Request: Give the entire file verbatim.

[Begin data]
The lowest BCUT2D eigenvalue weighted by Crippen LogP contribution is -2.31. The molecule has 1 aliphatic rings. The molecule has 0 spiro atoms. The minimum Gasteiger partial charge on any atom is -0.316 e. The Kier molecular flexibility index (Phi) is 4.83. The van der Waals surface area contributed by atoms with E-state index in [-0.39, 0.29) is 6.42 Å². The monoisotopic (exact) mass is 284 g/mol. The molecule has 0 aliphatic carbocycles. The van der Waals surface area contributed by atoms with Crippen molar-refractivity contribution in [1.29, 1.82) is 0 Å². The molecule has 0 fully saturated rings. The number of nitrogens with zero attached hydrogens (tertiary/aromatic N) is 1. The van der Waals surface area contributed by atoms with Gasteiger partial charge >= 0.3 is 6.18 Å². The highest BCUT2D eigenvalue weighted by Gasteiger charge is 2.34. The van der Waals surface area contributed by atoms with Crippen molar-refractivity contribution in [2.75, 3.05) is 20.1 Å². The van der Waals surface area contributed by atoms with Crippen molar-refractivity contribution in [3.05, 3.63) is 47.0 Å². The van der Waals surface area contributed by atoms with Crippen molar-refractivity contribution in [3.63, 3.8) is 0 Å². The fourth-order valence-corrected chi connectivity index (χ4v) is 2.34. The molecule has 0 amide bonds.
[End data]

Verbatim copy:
The lowest BCUT2D eigenvalue weighted by Crippen LogP contribution is -2.31. The molecule has 1 aliphatic rings. The molecule has 0 spiro atoms. The minimum Gasteiger partial charge on any atom is -0.316 e. The Kier molecular flexibility index (Phi) is 4.83. The van der Waals surface area contributed by atoms with E-state index in [-0.39, 0.29) is 6.42 Å². The monoisotopic (exact) mass is 284 g/mol. The molecule has 0 aliphatic carbocycles. The van der Waals surface area contributed by atoms with Crippen molar-refractivity contribution in [1.29, 1.82) is 0 Å². The molecule has 0 fully saturated rings. The number of nitrogens with zero attached hydrogens (tertiary/aromatic N) is 1. The van der Waals surface area contributed by atoms with Gasteiger partial charge >= 0.3 is 6.18 Å². The highest BCUT2D eigenvalue weighted by Gasteiger charge is 2.34. The van der Waals surface area contributed by atoms with Crippen molar-refractivity contribution in [2.75, 3.05) is 20.1 Å². The van der Waals surface area contributed by atoms with Crippen molar-refractivity contribution in [3.05, 3.63) is 47.0 Å². The van der Waals surface area contributed by atoms with Crippen molar-refractivity contribution in [3.63, 3.8) is 0 Å². The fourth-order valence-corrected chi connectivity index (χ4v) is 2.34. The molecule has 0 amide bonds.